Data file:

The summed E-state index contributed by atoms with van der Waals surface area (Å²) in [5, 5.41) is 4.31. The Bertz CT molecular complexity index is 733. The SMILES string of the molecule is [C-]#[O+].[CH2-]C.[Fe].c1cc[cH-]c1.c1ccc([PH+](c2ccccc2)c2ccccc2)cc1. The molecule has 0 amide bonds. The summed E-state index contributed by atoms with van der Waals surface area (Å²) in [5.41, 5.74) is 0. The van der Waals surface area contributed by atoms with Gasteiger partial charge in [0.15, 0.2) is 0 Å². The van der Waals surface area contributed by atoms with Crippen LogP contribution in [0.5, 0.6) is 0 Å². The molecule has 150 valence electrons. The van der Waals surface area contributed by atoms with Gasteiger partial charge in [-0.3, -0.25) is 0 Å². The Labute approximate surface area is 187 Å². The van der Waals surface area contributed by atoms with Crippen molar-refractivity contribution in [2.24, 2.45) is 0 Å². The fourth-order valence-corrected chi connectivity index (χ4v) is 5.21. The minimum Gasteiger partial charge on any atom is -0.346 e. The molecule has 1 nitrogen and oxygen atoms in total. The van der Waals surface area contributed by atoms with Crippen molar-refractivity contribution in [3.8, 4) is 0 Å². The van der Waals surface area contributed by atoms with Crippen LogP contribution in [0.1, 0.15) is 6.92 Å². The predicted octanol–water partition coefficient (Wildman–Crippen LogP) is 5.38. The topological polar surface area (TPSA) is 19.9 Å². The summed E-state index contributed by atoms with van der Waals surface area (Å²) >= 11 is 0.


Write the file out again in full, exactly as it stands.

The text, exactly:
The summed E-state index contributed by atoms with van der Waals surface area (Å²) in [5, 5.41) is 4.31. The Bertz CT molecular complexity index is 733. The SMILES string of the molecule is [C-]#[O+].[CH2-]C.[Fe].c1cc[cH-]c1.c1ccc([PH+](c2ccccc2)c2ccccc2)cc1. The molecule has 0 amide bonds. The summed E-state index contributed by atoms with van der Waals surface area (Å²) in [5.41, 5.74) is 0. The van der Waals surface area contributed by atoms with Gasteiger partial charge in [0.15, 0.2) is 0 Å². The van der Waals surface area contributed by atoms with Crippen LogP contribution in [0.5, 0.6) is 0 Å². The molecule has 150 valence electrons. The van der Waals surface area contributed by atoms with Gasteiger partial charge in [-0.3, -0.25) is 0 Å². The Labute approximate surface area is 187 Å². The van der Waals surface area contributed by atoms with Crippen molar-refractivity contribution in [2.24, 2.45) is 0 Å². The fourth-order valence-corrected chi connectivity index (χ4v) is 5.21. The minimum Gasteiger partial charge on any atom is -0.346 e. The molecule has 1 nitrogen and oxygen atoms in total. The van der Waals surface area contributed by atoms with Crippen molar-refractivity contribution in [3.8, 4) is 0 Å². The van der Waals surface area contributed by atoms with Crippen LogP contribution in [0.1, 0.15) is 6.92 Å². The predicted octanol–water partition coefficient (Wildman–Crippen LogP) is 5.38. The topological polar surface area (TPSA) is 19.9 Å². The summed E-state index contributed by atoms with van der Waals surface area (Å²) >= 11 is 0.